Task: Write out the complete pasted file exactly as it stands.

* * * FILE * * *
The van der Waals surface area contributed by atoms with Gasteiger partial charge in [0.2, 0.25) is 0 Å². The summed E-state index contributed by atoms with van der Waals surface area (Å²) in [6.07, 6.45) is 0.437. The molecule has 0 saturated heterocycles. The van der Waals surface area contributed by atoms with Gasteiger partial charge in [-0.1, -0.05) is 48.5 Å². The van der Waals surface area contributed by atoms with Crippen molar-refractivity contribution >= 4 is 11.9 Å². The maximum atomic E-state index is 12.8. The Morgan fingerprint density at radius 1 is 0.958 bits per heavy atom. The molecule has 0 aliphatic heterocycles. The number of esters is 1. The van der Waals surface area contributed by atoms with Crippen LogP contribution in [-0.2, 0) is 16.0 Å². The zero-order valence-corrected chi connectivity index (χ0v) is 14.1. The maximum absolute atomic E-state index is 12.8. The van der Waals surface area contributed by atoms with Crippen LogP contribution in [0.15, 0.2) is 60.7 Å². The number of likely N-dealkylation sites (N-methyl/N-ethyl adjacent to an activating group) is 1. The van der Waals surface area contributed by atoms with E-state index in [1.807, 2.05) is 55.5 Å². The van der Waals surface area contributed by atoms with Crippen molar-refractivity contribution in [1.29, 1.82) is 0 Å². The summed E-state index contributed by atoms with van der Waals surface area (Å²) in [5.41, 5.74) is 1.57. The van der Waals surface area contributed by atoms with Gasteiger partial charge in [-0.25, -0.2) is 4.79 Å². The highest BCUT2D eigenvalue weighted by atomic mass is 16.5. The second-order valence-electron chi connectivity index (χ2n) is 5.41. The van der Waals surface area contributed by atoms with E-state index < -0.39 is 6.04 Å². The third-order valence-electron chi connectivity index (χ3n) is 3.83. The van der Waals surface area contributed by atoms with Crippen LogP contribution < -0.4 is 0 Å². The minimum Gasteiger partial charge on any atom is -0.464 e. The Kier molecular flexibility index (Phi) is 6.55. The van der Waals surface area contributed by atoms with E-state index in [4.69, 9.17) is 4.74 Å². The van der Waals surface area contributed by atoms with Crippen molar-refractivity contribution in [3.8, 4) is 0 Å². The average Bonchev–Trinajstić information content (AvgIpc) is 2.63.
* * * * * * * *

The van der Waals surface area contributed by atoms with Gasteiger partial charge in [0.2, 0.25) is 0 Å². The summed E-state index contributed by atoms with van der Waals surface area (Å²) in [6.07, 6.45) is 0.437. The molecule has 0 saturated heterocycles. The van der Waals surface area contributed by atoms with Gasteiger partial charge in [-0.1, -0.05) is 48.5 Å². The van der Waals surface area contributed by atoms with Crippen molar-refractivity contribution >= 4 is 11.9 Å². The maximum atomic E-state index is 12.8. The Morgan fingerprint density at radius 1 is 0.958 bits per heavy atom. The molecule has 0 aliphatic heterocycles. The number of esters is 1. The van der Waals surface area contributed by atoms with Crippen LogP contribution in [-0.2, 0) is 16.0 Å². The zero-order valence-corrected chi connectivity index (χ0v) is 14.1. The maximum absolute atomic E-state index is 12.8. The van der Waals surface area contributed by atoms with Crippen LogP contribution in [0.15, 0.2) is 60.7 Å². The number of likely N-dealkylation sites (N-methyl/N-ethyl adjacent to an activating group) is 1. The van der Waals surface area contributed by atoms with E-state index in [1.807, 2.05) is 55.5 Å². The van der Waals surface area contributed by atoms with Crippen molar-refractivity contribution in [1.29, 1.82) is 0 Å². The summed E-state index contributed by atoms with van der Waals surface area (Å²) in [5.41, 5.74) is 1.57. The van der Waals surface area contributed by atoms with Gasteiger partial charge in [-0.25, -0.2) is 4.79 Å². The highest BCUT2D eigenvalue weighted by atomic mass is 16.5. The second-order valence-electron chi connectivity index (χ2n) is 5.41. The van der Waals surface area contributed by atoms with E-state index < -0.39 is 6.04 Å². The third-order valence-electron chi connectivity index (χ3n) is 3.83. The van der Waals surface area contributed by atoms with Crippen LogP contribution < -0.4 is 0 Å². The minimum Gasteiger partial charge on any atom is -0.464 e. The Kier molecular flexibility index (Phi) is 6.55. The van der Waals surface area contributed by atoms with E-state index in [4.69, 9.17) is 4.74 Å². The van der Waals surface area contributed by atoms with Crippen molar-refractivity contribution in [3.8, 4) is 0 Å². The average Bonchev–Trinajstić information content (AvgIpc) is 2.63.